The second estimate of US Q1 GDP confirmed the disappointing first estimate. During the first three months of the year, the US economy grew by 1.8% Q/Q, while the consensus was looking for an upward revision to 2.2% Q/Q. The details show a downward revision in personal consumption (2.2% Q/Q from 2.7% Q/Q) and a lower contribution from change in inventories (0.93% from 1.19%), while both nonresidential (3.4% Q/Q from 1.8% Q/Q) and residential (-3.3% Q/Q from -4.1% Q/Q) investment show an upward revision. Government consumption and net-exports remained broadly unchanged compared to the previous reading. Core PCE was slightly downwardly adjusted from 1.5% to 1.4%. Firms started to build up inventories in the first quarter of 2011, limiting the need to build up inventories in the coming months. Also the most recent data show a loss of momentum in the US economy, signalling that also expectations for the coming quarter are rather weak.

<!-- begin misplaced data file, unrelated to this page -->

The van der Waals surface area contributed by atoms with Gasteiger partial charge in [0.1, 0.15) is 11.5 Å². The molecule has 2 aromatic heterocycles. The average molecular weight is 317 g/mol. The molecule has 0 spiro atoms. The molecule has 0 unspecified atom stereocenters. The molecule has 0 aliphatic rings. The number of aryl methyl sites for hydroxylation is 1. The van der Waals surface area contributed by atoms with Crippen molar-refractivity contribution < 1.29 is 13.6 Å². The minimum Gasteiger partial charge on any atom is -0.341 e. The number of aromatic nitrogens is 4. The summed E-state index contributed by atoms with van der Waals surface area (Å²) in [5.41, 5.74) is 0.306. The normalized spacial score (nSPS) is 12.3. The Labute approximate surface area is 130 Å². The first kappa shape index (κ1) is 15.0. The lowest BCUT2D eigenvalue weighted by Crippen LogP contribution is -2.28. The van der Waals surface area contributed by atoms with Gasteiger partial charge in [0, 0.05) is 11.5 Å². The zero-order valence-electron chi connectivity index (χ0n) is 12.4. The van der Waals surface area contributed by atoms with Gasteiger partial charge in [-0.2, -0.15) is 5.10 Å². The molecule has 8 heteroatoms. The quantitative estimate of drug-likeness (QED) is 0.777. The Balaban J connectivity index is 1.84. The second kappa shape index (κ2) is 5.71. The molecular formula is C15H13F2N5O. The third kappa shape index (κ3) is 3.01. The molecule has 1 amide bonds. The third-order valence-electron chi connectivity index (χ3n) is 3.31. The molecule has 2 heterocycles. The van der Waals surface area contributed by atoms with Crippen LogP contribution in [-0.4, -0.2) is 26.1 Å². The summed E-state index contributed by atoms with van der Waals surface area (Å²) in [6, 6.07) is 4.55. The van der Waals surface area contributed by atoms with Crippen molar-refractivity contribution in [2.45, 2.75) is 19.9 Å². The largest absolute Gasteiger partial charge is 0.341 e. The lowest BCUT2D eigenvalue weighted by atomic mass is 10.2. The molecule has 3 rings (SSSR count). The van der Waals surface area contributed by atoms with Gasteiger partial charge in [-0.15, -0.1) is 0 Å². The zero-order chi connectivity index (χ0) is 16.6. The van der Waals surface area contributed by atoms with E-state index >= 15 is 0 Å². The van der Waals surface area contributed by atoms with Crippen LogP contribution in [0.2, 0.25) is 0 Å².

After falling significantly in the previous two weeks, US initial jobless claims picked up in the week ended May the 21st. Initial claims rose by 10 000 from an upwardly revised 414 000 to 424 000, while the consensus was looking for a further decline (to 404 000). The less volatile four-week moving average dropped from 440 250 to 438 500. This outcome is somewhat disappointing as it brings an end to the downtrend after the elevated April levels. We had hoped to see the claims falling back below the 400 000 level, which hasn’t happened until now. Also this might be an indication that the recovery in the US is losing momentum. Continuing claims, which are reported with an extra week lag, surprised on the downside of expectations. In the week ended May the 14th, US continuing claims fell by 46 000 from an upwardly revised 3 736 000 to 3 690 000, slightly below the consensus estimate.